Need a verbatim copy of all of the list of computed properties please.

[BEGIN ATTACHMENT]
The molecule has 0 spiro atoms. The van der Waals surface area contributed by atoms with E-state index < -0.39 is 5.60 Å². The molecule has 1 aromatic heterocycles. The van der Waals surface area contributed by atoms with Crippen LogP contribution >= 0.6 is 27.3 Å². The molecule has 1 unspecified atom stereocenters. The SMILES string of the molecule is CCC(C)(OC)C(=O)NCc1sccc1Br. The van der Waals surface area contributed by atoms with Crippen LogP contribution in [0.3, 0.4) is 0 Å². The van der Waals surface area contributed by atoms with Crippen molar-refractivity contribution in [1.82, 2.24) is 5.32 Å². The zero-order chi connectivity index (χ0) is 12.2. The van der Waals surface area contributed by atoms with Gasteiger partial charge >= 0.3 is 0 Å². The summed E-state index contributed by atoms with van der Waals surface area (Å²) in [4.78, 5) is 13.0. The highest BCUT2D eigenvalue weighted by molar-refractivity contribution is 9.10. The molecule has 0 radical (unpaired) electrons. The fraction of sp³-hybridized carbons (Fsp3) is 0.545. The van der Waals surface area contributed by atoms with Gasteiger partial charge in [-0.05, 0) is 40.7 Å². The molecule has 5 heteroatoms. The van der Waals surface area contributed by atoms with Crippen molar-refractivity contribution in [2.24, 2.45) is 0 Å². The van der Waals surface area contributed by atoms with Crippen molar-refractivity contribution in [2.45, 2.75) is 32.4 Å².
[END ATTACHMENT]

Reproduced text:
The molecule has 0 spiro atoms. The van der Waals surface area contributed by atoms with E-state index < -0.39 is 5.60 Å². The molecule has 1 aromatic heterocycles. The van der Waals surface area contributed by atoms with Crippen LogP contribution >= 0.6 is 27.3 Å². The molecule has 1 unspecified atom stereocenters. The SMILES string of the molecule is CCC(C)(OC)C(=O)NCc1sccc1Br. The van der Waals surface area contributed by atoms with Crippen LogP contribution in [0.3, 0.4) is 0 Å². The van der Waals surface area contributed by atoms with Crippen molar-refractivity contribution in [1.82, 2.24) is 5.32 Å². The zero-order chi connectivity index (χ0) is 12.2. The van der Waals surface area contributed by atoms with Gasteiger partial charge >= 0.3 is 0 Å². The summed E-state index contributed by atoms with van der Waals surface area (Å²) in [4.78, 5) is 13.0. The highest BCUT2D eigenvalue weighted by molar-refractivity contribution is 9.10. The molecule has 0 radical (unpaired) electrons. The fraction of sp³-hybridized carbons (Fsp3) is 0.545. The van der Waals surface area contributed by atoms with Gasteiger partial charge in [-0.05, 0) is 40.7 Å². The molecule has 5 heteroatoms. The van der Waals surface area contributed by atoms with Crippen molar-refractivity contribution in [2.24, 2.45) is 0 Å². The van der Waals surface area contributed by atoms with Crippen molar-refractivity contribution in [2.45, 2.75) is 32.4 Å².